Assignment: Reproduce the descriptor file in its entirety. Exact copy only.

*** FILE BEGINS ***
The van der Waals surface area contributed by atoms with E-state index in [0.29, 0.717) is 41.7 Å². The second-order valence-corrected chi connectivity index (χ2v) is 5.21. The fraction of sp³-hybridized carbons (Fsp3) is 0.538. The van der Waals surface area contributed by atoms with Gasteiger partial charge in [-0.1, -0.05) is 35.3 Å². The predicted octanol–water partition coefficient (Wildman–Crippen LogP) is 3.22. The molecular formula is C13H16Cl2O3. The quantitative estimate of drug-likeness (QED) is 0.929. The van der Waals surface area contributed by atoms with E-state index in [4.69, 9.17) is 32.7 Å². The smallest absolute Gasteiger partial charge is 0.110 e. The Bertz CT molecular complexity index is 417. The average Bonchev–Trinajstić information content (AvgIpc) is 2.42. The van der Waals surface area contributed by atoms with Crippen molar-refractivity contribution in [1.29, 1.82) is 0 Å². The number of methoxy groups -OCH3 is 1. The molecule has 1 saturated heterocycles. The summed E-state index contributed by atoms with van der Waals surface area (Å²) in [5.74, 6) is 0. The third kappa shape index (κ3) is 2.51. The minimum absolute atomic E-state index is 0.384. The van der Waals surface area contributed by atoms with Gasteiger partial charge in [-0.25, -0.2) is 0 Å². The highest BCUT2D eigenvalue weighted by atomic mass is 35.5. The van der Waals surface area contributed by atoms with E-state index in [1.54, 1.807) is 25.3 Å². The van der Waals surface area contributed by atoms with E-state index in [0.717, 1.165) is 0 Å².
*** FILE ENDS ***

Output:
The van der Waals surface area contributed by atoms with E-state index in [0.29, 0.717) is 41.7 Å². The second-order valence-corrected chi connectivity index (χ2v) is 5.21. The fraction of sp³-hybridized carbons (Fsp3) is 0.538. The van der Waals surface area contributed by atoms with Gasteiger partial charge in [-0.1, -0.05) is 35.3 Å². The predicted octanol–water partition coefficient (Wildman–Crippen LogP) is 3.22. The molecular formula is C13H16Cl2O3. The quantitative estimate of drug-likeness (QED) is 0.929. The van der Waals surface area contributed by atoms with E-state index in [4.69, 9.17) is 32.7 Å². The smallest absolute Gasteiger partial charge is 0.110 e. The Bertz CT molecular complexity index is 417. The average Bonchev–Trinajstić information content (AvgIpc) is 2.42. The van der Waals surface area contributed by atoms with Crippen molar-refractivity contribution in [1.29, 1.82) is 0 Å². The number of methoxy groups -OCH3 is 1. The molecule has 1 saturated heterocycles. The summed E-state index contributed by atoms with van der Waals surface area (Å²) in [5.74, 6) is 0. The third kappa shape index (κ3) is 2.51. The minimum absolute atomic E-state index is 0.384. The van der Waals surface area contributed by atoms with Gasteiger partial charge in [-0.25, -0.2) is 0 Å². The highest BCUT2D eigenvalue weighted by atomic mass is 35.5. The van der Waals surface area contributed by atoms with E-state index in [1.54, 1.807) is 25.3 Å². The van der Waals surface area contributed by atoms with E-state index in [0.717, 1.165) is 0 Å².